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In vitro prolactin but not LH and FSH release is inhibited by compounds in extracts of Agnus castus: Direct evidence for a dopaminergic principle by the dopamine receptor assay

Dept. Clinical and Experimental Endocrinology, University of Göttingen, Germany.
Experimental and clinical endocrinology 02/1994; 102(6):448-54. DOI: 10.1055/s-0029-1211317
Source: PubMed

ABSTRACT Women suffering from premenstrual mastodynia often respond to stimuli of prolactin (Prl) release with a hypersecretion of this hormone. Pharmacological reduction of Prl release by dopamine agonists or treatment with extracts of Agnus castus (AC) improve the clinical situation of patients with such premenstrual symptoms. Extracts of AC contain compounds which inhibit in vivo Prl release in women as well as in vitro from dispersed rat pituitary cells. It is yet unknown whether this inhibitory action of AC is only exerted on Prl release or whether release of other pituitary hormones like LH and FSH is also affected. The effects of AC on LH and FSH release were examined in vitro using rat pituitary cell cultures. To rule out that the Prl-inhibiting properties of AC are at least in part due to a cytotoxic component, pituitary cell cultures were subjected to the MTT test. To assess whether the Prl inhibitory effect of AC preparations is due to compounds acting as dopamine (DA) agonists, we used the corpus striatum membrane DA receptor binding assay. Our results demonstrate for the first time that AC extract contains an active principle that binds to the D2 receptor. Thus, it is very likely that it is this dopaminergic principle which inhibits Prl release in vitro from rat pituitary cells. Furthermore we give evidence for the specificity of action of AC on hormone release, since gonadotropin secretion remained unaffected. The findings of the present study support the therapeutical usefulness of AC extracts for treatment of premenstrual mastodynia which is associated with hypersecretion of Prl. Furthermore, the beneficial effects of AC appear to be due to the inhibition of pituitary Prl release.

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    • "In our research, Casticin had shown analgesic effects and reduced abnormally high serum prolactin levels. In a study of the extract of V. agnus castus (CA), using the corpus striatum membrane dopamine (DA) receptor binding assay in vitro, however , diterpenes (not Casticin) were reported as the active constituents, acting as DA agonists and inhibiting the release of prolactin (Jarry et al., 1994; Berger et al., "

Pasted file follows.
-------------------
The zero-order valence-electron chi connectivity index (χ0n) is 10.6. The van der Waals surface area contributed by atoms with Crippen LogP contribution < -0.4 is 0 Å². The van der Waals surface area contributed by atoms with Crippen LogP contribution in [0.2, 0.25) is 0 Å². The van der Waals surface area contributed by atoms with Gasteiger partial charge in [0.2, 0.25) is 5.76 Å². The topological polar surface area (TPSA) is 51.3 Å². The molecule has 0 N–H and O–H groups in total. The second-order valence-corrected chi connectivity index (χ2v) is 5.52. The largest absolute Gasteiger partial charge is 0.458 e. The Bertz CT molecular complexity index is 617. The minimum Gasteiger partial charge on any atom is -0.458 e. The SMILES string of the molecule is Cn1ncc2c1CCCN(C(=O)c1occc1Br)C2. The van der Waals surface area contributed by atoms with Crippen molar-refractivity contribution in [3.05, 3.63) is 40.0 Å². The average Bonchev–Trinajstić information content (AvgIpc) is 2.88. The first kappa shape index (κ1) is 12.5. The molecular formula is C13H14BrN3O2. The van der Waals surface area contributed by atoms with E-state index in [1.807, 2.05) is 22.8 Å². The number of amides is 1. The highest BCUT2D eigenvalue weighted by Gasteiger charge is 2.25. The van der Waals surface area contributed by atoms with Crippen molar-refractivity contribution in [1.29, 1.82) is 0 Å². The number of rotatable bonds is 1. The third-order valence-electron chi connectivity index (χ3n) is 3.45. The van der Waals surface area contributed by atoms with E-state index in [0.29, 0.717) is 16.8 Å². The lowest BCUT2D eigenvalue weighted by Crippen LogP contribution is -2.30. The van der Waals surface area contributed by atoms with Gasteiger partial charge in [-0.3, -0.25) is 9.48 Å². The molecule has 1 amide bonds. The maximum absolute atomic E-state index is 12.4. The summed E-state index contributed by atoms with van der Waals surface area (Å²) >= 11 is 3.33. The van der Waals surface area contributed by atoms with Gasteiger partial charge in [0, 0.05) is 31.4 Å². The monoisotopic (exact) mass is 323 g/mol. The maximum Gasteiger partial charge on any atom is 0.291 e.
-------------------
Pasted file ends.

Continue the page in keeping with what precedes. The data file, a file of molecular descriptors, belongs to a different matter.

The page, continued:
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    ABSTRACT: Vitex rotundifolia L. is widely distributed along the sea coast of China. The aim of this study was to investigate the anti-nociceptive and anti-hyperprolactinemia activities of substances isolated from Fructus Viticis (the fruit of Vitex rotundifolia), which may be effective in the treatment of pre-menstrual symptoms, using acetic-acid-induced writhing and metoclopramide-dihydrochloride-induced hyperprolactinemia in mice. The fractions effective in terms of anti-nociceptive and anti-hyperprolactinemia activities were obtained from Fructus Viticis by elution through macro-porous resin, and polyamide and silica gel column chromatography. The standardization of the fractions obtained from the separation procedures was carried out by means of high-performance liquid chromatography (HPLC)-fingerprint. In this study, the flavone-enriched fraction (Fraction 6) showed a higher inhibitory rate than indomethacin (69.4% vs. 56.4%) at a dose of 50 mg/kg body wt., and significantly reduced the prolactin level as compared to HPRL-treated mice (8.2 ng/ml vs. 25.5 ng/ml). Furthermore, this fraction showed anti-nociceptive activity in a dose-dependent manner (10-50 mg/kg body wt., i.g.). On further purification with silica gel, Casticin was isolated from this fraction and it decreased abnormal serum levels of prolactin by approximately 50% (p < 0.01). Using bioassay-screening methods, our results indicate that the presence of flavonoids such as Casticin in this plant may be responsible for the activity effects. Casticin has potent analgesic and anti-hyperprolactinaemia properties, is likely to be one of the active components of Fructus Viticis, and may have a role in treating PMS (premenstrual syndrom).
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    • "Several studies have indicated that VAC acts on dopamine D2 receptors to decrease prolactin levels (Jarry et al., 1994; Hoberg, 1999; Berger et al., 2000; Meier et al., 2000; Wuttke et al., 2003). This mechanism is most likely responsible for alleviating symptoms of mastodynia and hyperprolactinemia (Milewicz et al., 1993; Meier and Hoberg, 1999). "
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    • "Many premenstrual symptoms, particularly premenstrual mastalgia (mastodynia) are associated with latent hyperprolactinemia (Jarry et al. 1994; Wuttke et al. 1997; Jarry et al. 1999). These patients do not suffer from prolactinomas but in response to daily stressful events they hypersecrete prolactin which appears to stimulate the mammary gland thereby causing "
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